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Microsoft Agreed to Pay Inflection $650 Million While Hiring Its Staff
Microsoft doesn’t want its plan to hire two of Inflection AI’s co-founders and most of its 70-person staff to be seen as an acquisition...

Just to follow-up on Microsoft's deal to acquire decision to hire Inflection's AI team, The Information's Jessica E. Lessin, Natasha Mascarenhas, & Aaron Holmes were seemingly able to get a lot of the details on the deal:

The software giant has agreed to pay Inflection approximately $650 million, mostly in the form of a licensing deal that makes Inflection’s models available for sale on the software giant’s Azure cloud service, according to a person involved in the transaction. The startup is using the licensing fee to help provide its investors with a modest return on their capital, according to a second person who was briefed on the arrangement.

While less than Inflection was said to have raised this makes sense and is in line with what I noted a couple days ago:

While, as noted, Inflection had raised over $1.5B, if you assume that a large chunk of that was from Microsoft, and that a large chunk of that was in cloud credits (and perhaps NVIDIA's deal was structured in a similar manner for deals on GPUs), there's potentially less to make whole here. Still, there's likely hundreds of millions that investors paid into the company.

Impressively, The Information pulled even more granular detail about the payout:

Investors in the company’s first major round of funding, a $225 million investment from venture firm Greylock, hedge fund Dragoneer Investment Group and others, will receive one and a half times their investment, according to the person involved in the deal. Investors in a subsequent $1.3 billion funding round last year will receive 1.1 times their investment, the person said. Microsoft invested in both rounds, but the vast majority of the funding came from other investors such as former Microsoft CEO Bill Gates, former Google CEO Eric Schmidt, Nvidia and Inflection co-founder Reid Hoffman, which together led the later round. (Inflection likely hasn’t spent much of that capital, which means it could also use that cash to give the investors a return.)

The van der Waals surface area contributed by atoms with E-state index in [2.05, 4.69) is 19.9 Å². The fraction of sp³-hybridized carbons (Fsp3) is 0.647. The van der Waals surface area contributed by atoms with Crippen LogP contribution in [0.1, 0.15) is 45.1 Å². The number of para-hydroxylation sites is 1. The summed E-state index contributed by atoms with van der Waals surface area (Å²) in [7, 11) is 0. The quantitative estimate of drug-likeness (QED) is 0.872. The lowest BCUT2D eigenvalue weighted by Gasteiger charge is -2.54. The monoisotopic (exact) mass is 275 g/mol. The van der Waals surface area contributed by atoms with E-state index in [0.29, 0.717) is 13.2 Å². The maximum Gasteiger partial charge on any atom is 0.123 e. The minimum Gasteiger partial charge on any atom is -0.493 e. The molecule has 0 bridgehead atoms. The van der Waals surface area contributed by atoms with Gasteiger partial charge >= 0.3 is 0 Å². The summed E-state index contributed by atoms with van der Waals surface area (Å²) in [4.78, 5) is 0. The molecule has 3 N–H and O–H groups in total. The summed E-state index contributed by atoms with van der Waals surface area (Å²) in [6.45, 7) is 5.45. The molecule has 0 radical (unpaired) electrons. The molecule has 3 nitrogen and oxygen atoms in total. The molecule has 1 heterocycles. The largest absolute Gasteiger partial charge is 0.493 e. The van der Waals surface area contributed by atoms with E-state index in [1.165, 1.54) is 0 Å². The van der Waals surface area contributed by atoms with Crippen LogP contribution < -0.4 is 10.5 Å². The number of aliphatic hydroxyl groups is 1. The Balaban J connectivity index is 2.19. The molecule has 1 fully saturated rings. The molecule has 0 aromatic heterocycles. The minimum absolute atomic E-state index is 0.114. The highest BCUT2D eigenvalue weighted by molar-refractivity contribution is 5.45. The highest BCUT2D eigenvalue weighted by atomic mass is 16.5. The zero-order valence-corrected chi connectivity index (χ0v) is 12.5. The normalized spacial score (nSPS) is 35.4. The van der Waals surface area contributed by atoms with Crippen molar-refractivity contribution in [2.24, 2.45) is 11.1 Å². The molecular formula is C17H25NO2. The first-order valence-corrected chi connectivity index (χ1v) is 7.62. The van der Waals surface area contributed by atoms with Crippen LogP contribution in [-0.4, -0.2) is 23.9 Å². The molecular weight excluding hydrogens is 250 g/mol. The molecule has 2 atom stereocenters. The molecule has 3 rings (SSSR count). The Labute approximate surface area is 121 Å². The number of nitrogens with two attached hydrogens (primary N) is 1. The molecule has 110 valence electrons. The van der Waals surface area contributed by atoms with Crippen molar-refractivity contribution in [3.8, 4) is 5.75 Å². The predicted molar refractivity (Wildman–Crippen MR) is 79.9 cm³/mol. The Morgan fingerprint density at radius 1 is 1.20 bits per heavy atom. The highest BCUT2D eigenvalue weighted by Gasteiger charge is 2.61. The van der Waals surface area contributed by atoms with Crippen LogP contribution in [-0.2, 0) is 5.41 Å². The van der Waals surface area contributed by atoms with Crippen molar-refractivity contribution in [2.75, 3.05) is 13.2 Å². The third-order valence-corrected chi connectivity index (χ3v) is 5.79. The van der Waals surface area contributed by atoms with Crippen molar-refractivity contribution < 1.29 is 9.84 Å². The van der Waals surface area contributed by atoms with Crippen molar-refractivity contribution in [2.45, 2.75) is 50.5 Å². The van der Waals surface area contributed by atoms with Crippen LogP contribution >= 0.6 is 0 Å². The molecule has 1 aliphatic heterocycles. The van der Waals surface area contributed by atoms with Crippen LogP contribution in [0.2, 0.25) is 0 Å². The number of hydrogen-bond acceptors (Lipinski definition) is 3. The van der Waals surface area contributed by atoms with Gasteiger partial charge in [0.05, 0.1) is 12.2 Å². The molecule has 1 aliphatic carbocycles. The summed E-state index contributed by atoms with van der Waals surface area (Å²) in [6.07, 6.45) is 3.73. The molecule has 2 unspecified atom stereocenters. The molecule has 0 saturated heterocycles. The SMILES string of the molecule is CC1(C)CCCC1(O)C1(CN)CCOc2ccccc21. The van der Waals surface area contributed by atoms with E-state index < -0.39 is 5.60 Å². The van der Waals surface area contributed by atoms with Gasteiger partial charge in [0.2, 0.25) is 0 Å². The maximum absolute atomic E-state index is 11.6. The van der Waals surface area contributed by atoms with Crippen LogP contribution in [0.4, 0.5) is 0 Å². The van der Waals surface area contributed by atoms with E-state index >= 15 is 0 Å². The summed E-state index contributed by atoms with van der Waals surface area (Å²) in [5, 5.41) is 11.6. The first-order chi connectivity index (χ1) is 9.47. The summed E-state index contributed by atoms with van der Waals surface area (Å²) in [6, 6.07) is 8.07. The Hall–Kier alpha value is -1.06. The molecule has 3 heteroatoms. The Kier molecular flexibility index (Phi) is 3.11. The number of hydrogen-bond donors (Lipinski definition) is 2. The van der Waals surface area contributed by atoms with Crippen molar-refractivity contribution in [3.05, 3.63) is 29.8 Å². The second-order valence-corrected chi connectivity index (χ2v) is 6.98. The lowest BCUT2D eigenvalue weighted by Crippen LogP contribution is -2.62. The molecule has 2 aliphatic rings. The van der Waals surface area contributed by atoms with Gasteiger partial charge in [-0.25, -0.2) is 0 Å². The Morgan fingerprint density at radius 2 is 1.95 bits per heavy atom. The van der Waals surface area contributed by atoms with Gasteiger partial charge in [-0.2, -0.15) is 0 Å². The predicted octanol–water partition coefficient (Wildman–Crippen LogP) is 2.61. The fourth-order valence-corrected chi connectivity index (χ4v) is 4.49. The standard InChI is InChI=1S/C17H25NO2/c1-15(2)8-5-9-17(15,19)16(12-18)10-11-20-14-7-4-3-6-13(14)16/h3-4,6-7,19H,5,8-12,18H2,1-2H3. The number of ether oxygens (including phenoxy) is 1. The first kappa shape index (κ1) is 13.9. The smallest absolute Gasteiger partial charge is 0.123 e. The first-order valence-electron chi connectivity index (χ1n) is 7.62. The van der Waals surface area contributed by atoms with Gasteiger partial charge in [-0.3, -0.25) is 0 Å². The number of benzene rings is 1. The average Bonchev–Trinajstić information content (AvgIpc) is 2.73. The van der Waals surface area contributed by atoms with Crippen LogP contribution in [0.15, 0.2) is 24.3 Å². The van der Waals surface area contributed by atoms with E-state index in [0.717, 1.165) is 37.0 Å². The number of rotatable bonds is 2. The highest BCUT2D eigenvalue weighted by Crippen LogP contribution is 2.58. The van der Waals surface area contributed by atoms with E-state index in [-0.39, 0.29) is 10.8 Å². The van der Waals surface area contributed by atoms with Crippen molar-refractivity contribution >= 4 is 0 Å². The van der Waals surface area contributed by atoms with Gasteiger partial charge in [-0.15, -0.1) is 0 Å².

That latter point was something else I surmised may have been the case – especially since, as reported, Inflection will run a much leaner operation now, basically just as a sort of shop to sell its models to Microsoft (and others, they claim, but probably just Microsoft). There's a new CEO, but who else is left at the company? It's entirely unclear – some reports have said that "essentially all" of the Inflection team is going to Microsoft.

Inflection was also said to be out fundraising ahead of this outcome, so they clearly needed more capital. But given the $1.3B raised just nine months ago, and presuming they weren't raising with $0 left in the bank, but more likely at least 6 months of runway and hopefully more, they still undoubtedly had quite a bit of money on the balance sheet (though a seemingly incredible burn rate, as many of these AI startups do).

In addition to a $620 million licensing fee, Microsoft has also agreed to pay Inflection about $30 million to waive any legal rights related to the mass hiring. And it renegotiated a $140 million line of credit that aimed to help Inflection finance its operations as well as pay for Microsoft services, said the person involved in the deal.

CYA – meaning here not "see ya" but "cover your ass". The credit line is amusing though, getting pretty ouroboros here with "pay for Microsoft services".

One reason Microsoft opted to pay for the rights to Inflection’s models was to protect itself from potential lawsuits from Inflection investors if ex-Inflection staff do similar AI development work at Microsoft, even if it doesn’t end up using the software, according to a Microsoft source briefed on the situation.

Yes, of course. Are they going to get any value from the actual models they're buying? Maybe, but also they undoubtedly would have just not licensed those models if they thought they could get away with this whole charade without doing so.

One more thing: Not mention by The Information, but called out by Ben Thompson and others, Inflection had "around 22,000 H100s", as Inflection co-founder Mustafa Suleyman boasted to Reuters at the time of their last funding, in which NVIDIA participated. How many NVIDIA chips is that exactly? "This is approximately three times more compute than what was used to train all of GPT4. Speed and scale are what's going to really enable us to build a differentiated product," Suleyman went on to say.

Those chips, of course, are valuable by themselves. Each H100 can cost something in the range of $30,000 (undoubtedly different deals for bulk purchases, etc). And they're incredible hard to get right now. Let's break out that calculator...

22,000 times $30,000 equals... $660 million. What a strange coincidence! Or not.